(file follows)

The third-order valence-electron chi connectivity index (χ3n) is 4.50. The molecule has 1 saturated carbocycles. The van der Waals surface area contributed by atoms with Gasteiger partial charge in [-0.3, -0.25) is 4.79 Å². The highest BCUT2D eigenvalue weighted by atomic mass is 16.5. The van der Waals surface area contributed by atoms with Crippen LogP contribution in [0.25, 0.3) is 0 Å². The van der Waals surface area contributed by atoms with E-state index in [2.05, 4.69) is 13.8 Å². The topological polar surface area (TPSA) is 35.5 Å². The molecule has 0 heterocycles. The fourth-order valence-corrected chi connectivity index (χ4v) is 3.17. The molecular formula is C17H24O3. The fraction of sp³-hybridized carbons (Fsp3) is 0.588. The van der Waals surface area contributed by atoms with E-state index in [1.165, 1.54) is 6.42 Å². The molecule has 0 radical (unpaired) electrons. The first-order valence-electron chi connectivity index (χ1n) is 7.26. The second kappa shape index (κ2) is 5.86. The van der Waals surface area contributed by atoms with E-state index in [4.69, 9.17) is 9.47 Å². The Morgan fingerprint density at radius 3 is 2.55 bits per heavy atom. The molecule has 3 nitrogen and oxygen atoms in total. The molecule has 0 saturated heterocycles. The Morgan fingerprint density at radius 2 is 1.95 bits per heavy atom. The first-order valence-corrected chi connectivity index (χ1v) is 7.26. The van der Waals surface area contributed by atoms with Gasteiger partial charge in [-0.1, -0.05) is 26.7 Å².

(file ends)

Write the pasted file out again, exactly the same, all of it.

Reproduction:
The third-order valence-electron chi connectivity index (χ3n) is 4.50. The molecule has 1 saturated carbocycles. The van der Waals surface area contributed by atoms with Gasteiger partial charge in [-0.3, -0.25) is 4.79 Å². The highest BCUT2D eigenvalue weighted by atomic mass is 16.5. The van der Waals surface area contributed by atoms with Crippen LogP contribution in [0.25, 0.3) is 0 Å². The van der Waals surface area contributed by atoms with E-state index in [2.05, 4.69) is 13.8 Å². The topological polar surface area (TPSA) is 35.5 Å². The molecule has 0 heterocycles. The fourth-order valence-corrected chi connectivity index (χ4v) is 3.17. The molecular formula is C17H24O3. The fraction of sp³-hybridized carbons (Fsp3) is 0.588. The van der Waals surface area contributed by atoms with E-state index in [1.165, 1.54) is 6.42 Å². The molecule has 0 radical (unpaired) electrons. The first-order valence-electron chi connectivity index (χ1n) is 7.26. The second kappa shape index (κ2) is 5.86. The van der Waals surface area contributed by atoms with E-state index in [4.69, 9.17) is 9.47 Å². The Morgan fingerprint density at radius 3 is 2.55 bits per heavy atom. The molecule has 3 nitrogen and oxygen atoms in total. The molecule has 0 saturated heterocycles. The Morgan fingerprint density at radius 2 is 1.95 bits per heavy atom. The first-order valence-corrected chi connectivity index (χ1v) is 7.26. The van der Waals surface area contributed by atoms with Gasteiger partial charge in [-0.1, -0.05) is 26.7 Å².